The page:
Saturday, June 21, 2014
Poking around, I found this. It's really cute, so enjoy all of it. In the meantime, a taste
comic art comic books comic villains comics jokes
Friday, June 20, 2014
The Dehumanizing Effects of Focusing on Numbers
Pastor Sergio de la Mora of Cornerstone Church of San Diego, which is the largest Latino-led church in the city and one of the fastest growing churches in America, took the stage during The Heart Revolution conference on Tuesday to speak to over 200 church leaders in attendance about maintaining their focus on the people they serve in order to avoid becoming "ministry monsters."AMEN!
"People become addicted to doing ministry work at the expense of loving the people they minister to," de la Mora told The Christian Post. "People need to become more important than the project because oftentimes the project becomes more important than the people and that's how we become ministry monsters."
De la Mora's message focused on leaders in ministry who often times treat others as objects instead of humans, causing leaders to become "human doings and not human beings." His message also emphasized how leaders lose sight of their purpose to serve and focus more on doing the work of the church instead of being the church.
"We're task driven people and we love our to-do lists and we live to complete those lists. You can do that with things but when it comes to people, you have to be careful because they need to be handled with love and care, not treated like a thing," de la Mora said.
Thursday, June 19, 2014
What caught my eye today, though, was his chapter “For the Young People.” He goes straight to the throat of the deep South’s cultural Christianity with bare knuckles and brutal prose. He was concerned about the demise of religion in the lives of the young people he knew. He termed this sort of pseudo-faith as filled with “the ghosts of dead phrases—salvation, washed in the blood of the Lamb, He descended into hell, the resurrection of the body, born of the Virgin Mary.” He knew even in the pre-World War II era that a cultural religion is no religion at all but is a winking form of hypocrisy that finds thin consolation in a genial Sunday morning service that is detached from either the life of the mind or the reality of the work-a-day world.Not sure why this is limited to "Southern" other than they may have lead the vanguard that has seemingly at this juncture swept the nation.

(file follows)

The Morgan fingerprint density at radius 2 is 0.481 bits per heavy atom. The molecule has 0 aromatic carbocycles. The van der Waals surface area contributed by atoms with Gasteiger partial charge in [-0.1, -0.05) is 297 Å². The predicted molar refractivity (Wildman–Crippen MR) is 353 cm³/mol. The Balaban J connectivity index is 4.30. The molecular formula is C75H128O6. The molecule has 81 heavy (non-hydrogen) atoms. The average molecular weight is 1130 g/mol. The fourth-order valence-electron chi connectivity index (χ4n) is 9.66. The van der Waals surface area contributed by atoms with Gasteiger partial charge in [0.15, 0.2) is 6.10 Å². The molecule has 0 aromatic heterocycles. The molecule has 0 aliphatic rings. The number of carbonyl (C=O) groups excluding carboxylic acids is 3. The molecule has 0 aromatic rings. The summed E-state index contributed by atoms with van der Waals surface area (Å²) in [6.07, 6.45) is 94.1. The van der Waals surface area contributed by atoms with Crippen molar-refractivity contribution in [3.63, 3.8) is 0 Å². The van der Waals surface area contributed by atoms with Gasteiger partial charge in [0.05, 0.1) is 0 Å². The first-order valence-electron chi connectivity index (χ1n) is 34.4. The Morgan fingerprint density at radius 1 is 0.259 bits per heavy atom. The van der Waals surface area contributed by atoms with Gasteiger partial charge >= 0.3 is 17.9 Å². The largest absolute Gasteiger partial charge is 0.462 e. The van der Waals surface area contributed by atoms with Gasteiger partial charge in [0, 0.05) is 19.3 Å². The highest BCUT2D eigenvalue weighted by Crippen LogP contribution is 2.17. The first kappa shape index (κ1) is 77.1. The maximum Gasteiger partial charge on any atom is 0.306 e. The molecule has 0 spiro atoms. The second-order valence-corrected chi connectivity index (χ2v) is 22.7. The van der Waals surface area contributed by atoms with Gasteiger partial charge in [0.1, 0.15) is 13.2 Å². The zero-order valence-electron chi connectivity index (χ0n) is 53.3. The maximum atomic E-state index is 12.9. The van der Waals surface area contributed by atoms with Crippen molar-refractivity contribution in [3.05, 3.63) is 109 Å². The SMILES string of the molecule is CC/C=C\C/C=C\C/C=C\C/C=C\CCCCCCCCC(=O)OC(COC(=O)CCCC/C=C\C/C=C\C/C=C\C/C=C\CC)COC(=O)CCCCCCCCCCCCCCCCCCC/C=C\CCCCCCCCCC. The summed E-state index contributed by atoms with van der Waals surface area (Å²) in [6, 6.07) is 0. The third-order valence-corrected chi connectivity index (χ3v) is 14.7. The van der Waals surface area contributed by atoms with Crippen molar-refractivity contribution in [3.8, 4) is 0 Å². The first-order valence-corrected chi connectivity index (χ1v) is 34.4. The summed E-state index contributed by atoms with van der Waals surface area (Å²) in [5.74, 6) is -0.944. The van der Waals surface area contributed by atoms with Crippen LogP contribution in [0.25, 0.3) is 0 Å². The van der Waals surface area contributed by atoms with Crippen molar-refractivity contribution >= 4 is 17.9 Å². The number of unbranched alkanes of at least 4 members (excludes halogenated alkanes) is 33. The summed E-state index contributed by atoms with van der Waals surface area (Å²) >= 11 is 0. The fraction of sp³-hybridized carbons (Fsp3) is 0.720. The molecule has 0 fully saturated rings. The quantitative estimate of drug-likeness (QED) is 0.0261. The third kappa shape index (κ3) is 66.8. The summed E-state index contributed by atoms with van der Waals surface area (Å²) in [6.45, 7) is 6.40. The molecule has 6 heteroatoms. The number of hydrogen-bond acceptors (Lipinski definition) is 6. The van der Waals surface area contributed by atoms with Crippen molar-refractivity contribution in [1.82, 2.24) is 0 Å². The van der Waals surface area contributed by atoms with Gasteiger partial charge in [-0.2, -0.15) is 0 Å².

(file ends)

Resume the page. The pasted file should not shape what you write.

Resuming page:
I blogged about one of these Mississippi youth, the Faulkner scholar Noel Polk (who was among my doctoral mentors), whose own memoir documented indirectly how Percy’s concerns facilitated his departure from the faith. As I noted in that post, for those of us from the deep South, it is easy to wonder how anyone from that era was able to stomach remaining in the faith after witnessing so much hatred and ignorance.
Will Percy did not share his more famous nephew’s orthodoxy, but he did have a high view of the ideals of the faith (as filtered through the pragmatic Stoicism he saw in Marcus Aurelius). Percy notes the all-too-rampant detachment of morality from theology by relating a conversation he had with a pastor. He asked the pastor why so many prominent church members were rogues and scoundrels. The pastor replied, “They have been born again. When they are born again, they are certain of salvation, and when you are certain of salvation you may do what you like. . . . The ethics of Jesus do not interest them when their rebirth guarantees them salvation.” Percy then amplifies this by calling this sort of religion “an emotional experience . . . not related to morals.”
I was commenting to a friend just the day before I write this that we teach people what to believe - Theology. We may also give them a set of rules, that are treated, as this quote points out, rather optionally - but we do not teach them how to be Christians to their core. The life of the mind matters - increasingly as people simply think less and less. But I think there is more, on a deeper level.
It is not enough to provide programs and services, we have to provide mentoring, on a deep and life changing level.
Wednesday, June 18, 2014
Are They Still Pentecostal?
At Three Crosses Church, Pastor Ken Walters urges his parishioners to join him in song and scripture. The charismatic 58-year-old extends his arms skyward and belts out melodies praising God.Regular readers here know I am no fan of Pentecostalism. I won;t go into that. Rather, I'd like to look a the phenomena - as a church grows in attendance it give up its uniqueness, it homogenizes and compromises. You can see this happening in other branches of the faith as well.
While the small Assemblies of God congregation goes through all the traditional trappings of a Pentecostal service, there is one notable absence: speaking in tongues, a defining trait of the faith.